Money & Banking

Customers paying more for banking services

Arvind Jayaram amp BL Research Bureau | Updated on March 12, 2018 Published on September 13, 2012


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Costs have shot up 22% between 2004-05 and 2011-12

The cost of banking services rose a sharp 22.1 per cent between 2004-05 and 2011-12, with customers paying more on everything from ATM transactions to making deposits. The rise was driven primarily by higher fees for accepting deposits and giving loans and advances, called intermediation services.

While the cost of these intermediation services shot up 26.7 per cent during the eight-year period, fees imposed on direct banking services such as issue of demand drafts, cheque and bill collection, foreign exchange services, bank guarantee and ATM transactions rose by just 5.3 per cent, according to a new experimental index put together by the Economic Advisor’s Office, attached to the Ministry of Commerce and Industry.

An analysis of the index reveals that intermediation services have a greater contribution to the overall rise or fall of banking costs. This is on account of the larger proportion of bank revenues generated from these activities. As such, intermediation services have been allocated a higher weight of 78.58 per cent in the index.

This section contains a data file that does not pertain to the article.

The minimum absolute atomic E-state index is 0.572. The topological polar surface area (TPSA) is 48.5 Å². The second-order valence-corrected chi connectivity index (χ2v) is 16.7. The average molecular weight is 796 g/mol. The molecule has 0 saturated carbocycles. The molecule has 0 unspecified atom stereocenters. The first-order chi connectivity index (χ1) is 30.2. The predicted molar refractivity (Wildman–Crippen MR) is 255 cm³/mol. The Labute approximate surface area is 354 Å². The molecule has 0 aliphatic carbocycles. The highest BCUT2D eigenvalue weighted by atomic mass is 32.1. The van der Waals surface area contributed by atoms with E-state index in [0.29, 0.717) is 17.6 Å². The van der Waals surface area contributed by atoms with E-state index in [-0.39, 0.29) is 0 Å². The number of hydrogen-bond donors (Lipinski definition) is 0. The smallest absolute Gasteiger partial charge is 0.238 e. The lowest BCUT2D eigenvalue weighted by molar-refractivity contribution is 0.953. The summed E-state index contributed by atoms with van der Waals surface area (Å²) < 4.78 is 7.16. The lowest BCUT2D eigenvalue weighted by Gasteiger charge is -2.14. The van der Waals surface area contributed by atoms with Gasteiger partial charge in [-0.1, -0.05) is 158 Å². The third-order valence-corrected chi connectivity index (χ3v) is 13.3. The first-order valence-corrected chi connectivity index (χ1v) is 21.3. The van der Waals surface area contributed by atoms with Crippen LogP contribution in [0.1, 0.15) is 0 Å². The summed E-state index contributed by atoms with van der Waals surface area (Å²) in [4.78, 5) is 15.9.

The costs of banking services have been increasing from 2004-05 up to 2008-09, when they declined. This is explained by the global economic recession. Thereafter, the prices moved up gradually again, surpassing previous levels in 2009-10 and 2010-11, before they slid in 2011-12.

In the case of direct banking services, however, the trend has been different. Direct banking service costs rose from 2004-05 onward till 2008-09. But in 2009-10, they fell by 5.9 per cent and have been on the decline since.

The cost of banking services fell by 3.3 per cent in 2011-12 after rising in the previous two years. This was primarily on account of reduced fees levied by banks on accepting deposits and giving loans and advances, which declined by nearly 4 per cent year-on-year, according to the Economic Advisor’s Office.

There was also a reduction in the cost of direct banking services. However, the cost of these services only declined by 0.4 per cent, as per an experimental banking services price index put together by the Economic Advisor’s Office.

Data for the indices were compiled by the RBI on the basis of responses from 21 banks, of which 13 were in the public sector, four were private, two were foreign banks, one was a cooperative bank and one was a regional rural bank.

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Published on September 13, 2012
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